Thursday, May 7, 2015

Voting Agreements and Takeover Regulations

Earlier this week, SEBI issued an informal guidance based on a request by the promoters of Cipla Limited on the implications of voting agreements under the SEBI (Substantial Acquisition of Shares and Takeovers) Regulations, 2011 (the “Takeover Regulations”).

Background; Facts

The brief facts are that Dr. Y.K. Hamied and his family members control a significant stake in Cipla. Historically, all the family members had been exercising their voting rights in respect of shares held by each of them and no proxies were executed (except in one case). Going forward, the family is proposing to enter into an agreement by which the voting rights in respect of shares held by the family members will be exercised in the manner stipulated in the agreement. Accordingly, the family would act as a single unit and exercise their voting rights under the overall direction and supervision of Dr. Y.K. Hamied during his lifetime, and after by Mr. M.K. Hamied after the demise of or upon the incapacity of Dr. Y.K. Hamied to act. Thereafter, the family shall act as a joint unit subject to the overall direction and supervision of the member of the family who owns the highest number of shares. Apart from voting rights, the agreement also provides for preemptive rights in case any member of the family wishes to transfer shares.

Issue; Guidance

It is in this context that Dr. Y.K. Hamied approach SEBI to seek its guidance on whether the voting agreement as aforesaid would amount to the “acquisition” of shares or voting rights under the Takeover Regulations and, if so, whether the transaction would be exempt from the mandatory public offer requirements by virtue of specific exemptions for inter se transfer of shares among family members. It its guidance, SEBI answered both these issues in the affirmative.

SEBI found that since the family members (and their investment entities) are already disclosed as part of the promoter/ promoter group, they are “persons acting in concert” for the purposes of the Takeover Regulations. The voting agreement which confers decision making upon him “implies that Mr. Y.K. Hamied would be the single largest holder of voting rights in the target company”. This would normally trigger the mandatory open offer obligation. However, in this case since the voting agreement is between family members, it would be exempt under Reg. 10(1)(a)(iv) of the Takeover Regulations. Similarly, a change in family member under whose directions the family will exercise voting rights would be exempt if the requirements under Reg. 10 are satisfied.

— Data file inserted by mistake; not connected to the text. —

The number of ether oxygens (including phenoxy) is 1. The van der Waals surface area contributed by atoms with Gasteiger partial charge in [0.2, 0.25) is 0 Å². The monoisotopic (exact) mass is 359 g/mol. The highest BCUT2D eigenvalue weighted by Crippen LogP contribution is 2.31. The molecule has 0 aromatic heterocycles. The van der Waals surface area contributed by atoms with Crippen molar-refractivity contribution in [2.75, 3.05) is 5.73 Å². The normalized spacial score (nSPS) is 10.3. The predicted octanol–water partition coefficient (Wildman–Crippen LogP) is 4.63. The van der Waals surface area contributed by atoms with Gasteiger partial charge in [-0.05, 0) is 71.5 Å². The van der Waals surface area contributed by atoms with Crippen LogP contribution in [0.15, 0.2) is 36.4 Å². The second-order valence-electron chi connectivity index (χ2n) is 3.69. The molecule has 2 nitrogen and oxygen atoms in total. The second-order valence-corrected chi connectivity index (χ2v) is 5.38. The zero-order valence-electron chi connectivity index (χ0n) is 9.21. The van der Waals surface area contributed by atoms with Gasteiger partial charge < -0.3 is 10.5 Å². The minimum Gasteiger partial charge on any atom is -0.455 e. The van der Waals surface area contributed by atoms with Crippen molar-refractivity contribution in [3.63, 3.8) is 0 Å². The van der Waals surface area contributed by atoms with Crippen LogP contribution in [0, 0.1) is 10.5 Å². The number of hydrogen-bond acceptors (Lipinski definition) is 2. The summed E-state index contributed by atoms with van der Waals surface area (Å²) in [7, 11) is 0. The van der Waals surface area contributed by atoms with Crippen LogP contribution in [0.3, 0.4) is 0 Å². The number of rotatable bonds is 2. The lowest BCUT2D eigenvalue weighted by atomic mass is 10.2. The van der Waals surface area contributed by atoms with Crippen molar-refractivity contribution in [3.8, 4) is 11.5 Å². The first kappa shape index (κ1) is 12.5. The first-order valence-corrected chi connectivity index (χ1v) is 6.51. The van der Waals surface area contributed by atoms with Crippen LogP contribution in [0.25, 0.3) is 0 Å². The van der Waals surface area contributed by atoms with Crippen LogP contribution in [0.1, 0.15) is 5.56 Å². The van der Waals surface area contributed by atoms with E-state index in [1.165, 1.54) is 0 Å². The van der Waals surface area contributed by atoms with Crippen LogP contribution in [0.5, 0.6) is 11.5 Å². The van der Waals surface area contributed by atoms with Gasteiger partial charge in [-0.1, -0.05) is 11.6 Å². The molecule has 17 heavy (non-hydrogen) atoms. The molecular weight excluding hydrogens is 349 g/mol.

Broader Implications

The implications of SEBI’s informal guidance are that voting agreements will generally amount to “acquisition” of voting rights and could potentially trigger mandatory offer requirements if such acquisition crosses prescribed limits. Hence, this reiterates the position that parties must be mindful of this while entering into voting agreements. However, on the specific facts of the case, the exemption was invoked. Hence, such arrangements between family members, promoter group or other parties who are entitled to avail of exemptions can enter into these agreements without fear of an open offer. However, they will have to make the necessary disclosures to qualify for the exemptions.

The proposal by the promoters of Cipla and SEBI’s informal guidance may set the tone for similar arrangements in the future. First, these arrangements are useful in as much as they clearly lay down succession planning in terms of control over the company. This is important even from a corporate governance perspective and will provide sufficient clarity to minority shareholders as well as to the future of the company. Second, these arrangements would also act as effect takeover defences by enabling the entire promoter group to act as a single block. Voting rights coupled with preemptive provisions would ensure that a prospective acquirer of the company cannot gradually acquire shares from individual family members so as to dissipate the controlling block. Hence, this case may offer some lessons for family controlled listed companies and their promoters.

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